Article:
I am still Moderating Safety at Sea seminars while we complete the Great Loop route, Dorothy requires we stop in nice cities while I fly back to the Great Lakes. Savannah, GA, was one of those stops. We stopped at Isle of Hope Marina, just out side of Savannah. Isle of Hope is nestled in the middle of a scenic Historic District, and sits serenely on a bluff 40 feet above the banks of the river. Our friend Sandra came to visit SEASONS for a couple of days and they played tourists.
Sandra and I headed out to Tybee Island Light Station and Museum. The light station dates back to 1736. The tower stands 145 feet tall and has three Light Keeper’s Cottages nearby to visit. Ordered by General James Oglethorpe, Governor of the 13th colony in 1732, the Light Station has been guiding mariners safe entrance into the Savannah River for over 285 years. Sandra and I arrived on a winding day and had to climb quickly to the top (wind was 23 mph and they close the tower at 25 mph).
View from the top
Refreshments are required after a long climb. Rum floaters on top.
The Savannah College of Art and Design was having an art festival at Forsyth Park and Sandra is shining like the sunflower.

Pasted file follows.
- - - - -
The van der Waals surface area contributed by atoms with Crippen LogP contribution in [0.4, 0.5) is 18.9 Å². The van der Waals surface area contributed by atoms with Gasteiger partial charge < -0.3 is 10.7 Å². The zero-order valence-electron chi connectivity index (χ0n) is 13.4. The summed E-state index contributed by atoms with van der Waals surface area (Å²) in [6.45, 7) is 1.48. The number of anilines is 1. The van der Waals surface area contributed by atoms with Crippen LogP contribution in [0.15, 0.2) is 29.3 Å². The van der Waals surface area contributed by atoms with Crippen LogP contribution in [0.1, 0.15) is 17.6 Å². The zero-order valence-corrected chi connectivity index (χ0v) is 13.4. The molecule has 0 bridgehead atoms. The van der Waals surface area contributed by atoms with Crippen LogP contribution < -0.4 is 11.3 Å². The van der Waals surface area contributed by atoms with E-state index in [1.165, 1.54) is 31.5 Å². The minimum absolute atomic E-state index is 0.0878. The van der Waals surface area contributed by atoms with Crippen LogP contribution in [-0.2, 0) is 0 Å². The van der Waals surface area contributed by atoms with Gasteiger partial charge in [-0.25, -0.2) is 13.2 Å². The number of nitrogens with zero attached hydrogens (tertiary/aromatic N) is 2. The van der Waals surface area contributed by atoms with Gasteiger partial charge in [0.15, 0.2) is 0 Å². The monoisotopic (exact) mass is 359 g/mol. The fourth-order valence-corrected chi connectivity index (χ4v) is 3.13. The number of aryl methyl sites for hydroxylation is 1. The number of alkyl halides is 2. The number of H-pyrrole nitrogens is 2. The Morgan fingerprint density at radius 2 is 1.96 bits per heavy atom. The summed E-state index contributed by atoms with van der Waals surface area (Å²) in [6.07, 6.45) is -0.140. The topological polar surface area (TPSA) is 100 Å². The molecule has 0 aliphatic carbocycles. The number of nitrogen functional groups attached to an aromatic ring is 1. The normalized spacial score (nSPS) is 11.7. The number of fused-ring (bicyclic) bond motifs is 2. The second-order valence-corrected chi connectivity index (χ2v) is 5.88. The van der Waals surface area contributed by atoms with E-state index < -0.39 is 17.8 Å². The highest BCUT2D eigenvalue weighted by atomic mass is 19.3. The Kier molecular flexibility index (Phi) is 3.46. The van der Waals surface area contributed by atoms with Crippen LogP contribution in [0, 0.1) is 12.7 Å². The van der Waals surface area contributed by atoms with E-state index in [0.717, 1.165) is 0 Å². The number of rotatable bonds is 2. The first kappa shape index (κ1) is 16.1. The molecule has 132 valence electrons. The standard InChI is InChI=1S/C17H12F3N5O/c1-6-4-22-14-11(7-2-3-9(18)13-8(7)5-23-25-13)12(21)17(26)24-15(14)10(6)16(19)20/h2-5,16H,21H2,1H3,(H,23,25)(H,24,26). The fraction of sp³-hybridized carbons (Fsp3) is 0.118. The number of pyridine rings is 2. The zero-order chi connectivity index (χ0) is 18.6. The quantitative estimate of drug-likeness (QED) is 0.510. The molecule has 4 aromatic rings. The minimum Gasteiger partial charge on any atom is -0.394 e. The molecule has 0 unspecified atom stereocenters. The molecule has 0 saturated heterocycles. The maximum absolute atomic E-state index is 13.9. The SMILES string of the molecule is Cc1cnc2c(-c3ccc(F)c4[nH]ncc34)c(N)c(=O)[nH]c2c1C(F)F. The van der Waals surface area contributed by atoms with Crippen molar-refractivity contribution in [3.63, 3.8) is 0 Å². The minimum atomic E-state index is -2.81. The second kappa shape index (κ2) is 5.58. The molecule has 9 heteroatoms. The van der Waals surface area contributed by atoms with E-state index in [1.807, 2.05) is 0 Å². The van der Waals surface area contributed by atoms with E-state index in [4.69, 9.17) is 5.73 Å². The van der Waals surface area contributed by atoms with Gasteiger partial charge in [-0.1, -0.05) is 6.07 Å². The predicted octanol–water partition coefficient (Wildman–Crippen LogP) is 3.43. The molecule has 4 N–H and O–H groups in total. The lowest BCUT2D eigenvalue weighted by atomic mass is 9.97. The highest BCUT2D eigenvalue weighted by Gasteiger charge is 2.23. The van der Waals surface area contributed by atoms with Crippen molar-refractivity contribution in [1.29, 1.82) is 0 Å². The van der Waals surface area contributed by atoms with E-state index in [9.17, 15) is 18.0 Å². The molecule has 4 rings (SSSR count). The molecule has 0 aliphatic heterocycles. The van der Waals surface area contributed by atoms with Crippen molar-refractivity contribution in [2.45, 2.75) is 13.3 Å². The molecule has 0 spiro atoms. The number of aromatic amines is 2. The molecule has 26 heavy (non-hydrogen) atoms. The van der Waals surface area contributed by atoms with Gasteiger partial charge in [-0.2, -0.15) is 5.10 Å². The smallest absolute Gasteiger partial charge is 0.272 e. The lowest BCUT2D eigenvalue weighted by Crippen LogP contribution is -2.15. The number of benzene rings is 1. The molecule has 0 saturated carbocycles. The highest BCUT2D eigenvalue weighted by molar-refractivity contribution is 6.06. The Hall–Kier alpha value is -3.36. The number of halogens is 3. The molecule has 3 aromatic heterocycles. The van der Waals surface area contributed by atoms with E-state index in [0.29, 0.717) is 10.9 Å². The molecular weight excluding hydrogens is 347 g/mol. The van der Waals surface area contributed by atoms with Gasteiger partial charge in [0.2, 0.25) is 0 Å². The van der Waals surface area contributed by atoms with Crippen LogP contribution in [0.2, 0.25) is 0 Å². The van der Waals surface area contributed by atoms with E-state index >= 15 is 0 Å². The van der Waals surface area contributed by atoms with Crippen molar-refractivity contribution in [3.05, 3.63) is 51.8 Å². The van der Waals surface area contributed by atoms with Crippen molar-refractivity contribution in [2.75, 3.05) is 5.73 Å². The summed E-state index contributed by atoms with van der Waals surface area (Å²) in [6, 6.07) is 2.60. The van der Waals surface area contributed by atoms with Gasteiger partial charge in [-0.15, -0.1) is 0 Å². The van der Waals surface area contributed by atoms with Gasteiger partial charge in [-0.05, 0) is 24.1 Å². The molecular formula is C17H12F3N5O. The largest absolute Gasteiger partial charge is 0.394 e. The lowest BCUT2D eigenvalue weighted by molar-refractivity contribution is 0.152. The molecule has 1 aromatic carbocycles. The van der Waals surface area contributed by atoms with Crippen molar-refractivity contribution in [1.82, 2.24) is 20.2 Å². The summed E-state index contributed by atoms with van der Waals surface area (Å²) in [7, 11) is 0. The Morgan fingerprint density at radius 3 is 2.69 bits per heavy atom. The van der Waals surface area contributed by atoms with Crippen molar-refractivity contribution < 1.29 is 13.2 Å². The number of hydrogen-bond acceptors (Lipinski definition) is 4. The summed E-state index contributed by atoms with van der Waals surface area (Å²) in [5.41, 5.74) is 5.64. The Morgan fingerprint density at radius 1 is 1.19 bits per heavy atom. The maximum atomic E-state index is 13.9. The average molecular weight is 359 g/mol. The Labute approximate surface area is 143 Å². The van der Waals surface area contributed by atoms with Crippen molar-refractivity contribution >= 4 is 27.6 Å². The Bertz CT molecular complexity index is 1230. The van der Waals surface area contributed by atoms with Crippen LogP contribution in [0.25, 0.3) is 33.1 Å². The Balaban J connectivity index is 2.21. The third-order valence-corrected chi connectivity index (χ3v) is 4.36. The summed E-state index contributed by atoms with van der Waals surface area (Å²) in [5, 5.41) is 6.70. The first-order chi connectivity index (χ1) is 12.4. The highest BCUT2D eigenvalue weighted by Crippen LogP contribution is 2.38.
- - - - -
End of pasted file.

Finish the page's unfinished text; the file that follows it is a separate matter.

The Waving Girl, a statue of Florence Martus, who waves a handkerchief at passing ships on the Savannah River in hopes that her departed sailor-lover is on one of them.
Wormsloe Historic Site is a 1736 Colonial Estate. Noble Jones around 1737, began construction of a fortified tabby house overlooking the major water route that ran past his property. The War of Jenkins’ Ear interrupted construction of the house twice. Jones competed his fortified home in 1745. Noble Jones rarely stayed at Wormsloe and the tabby house deteriorated. In 1828 his son George, started construction on a dwelling about a half-mile north of the original house. Since the construction seven generations of George Jones’ descendants have made the house their primary residence up to the present day.
Just a few of the things to do in Savannah, We need to stop here again.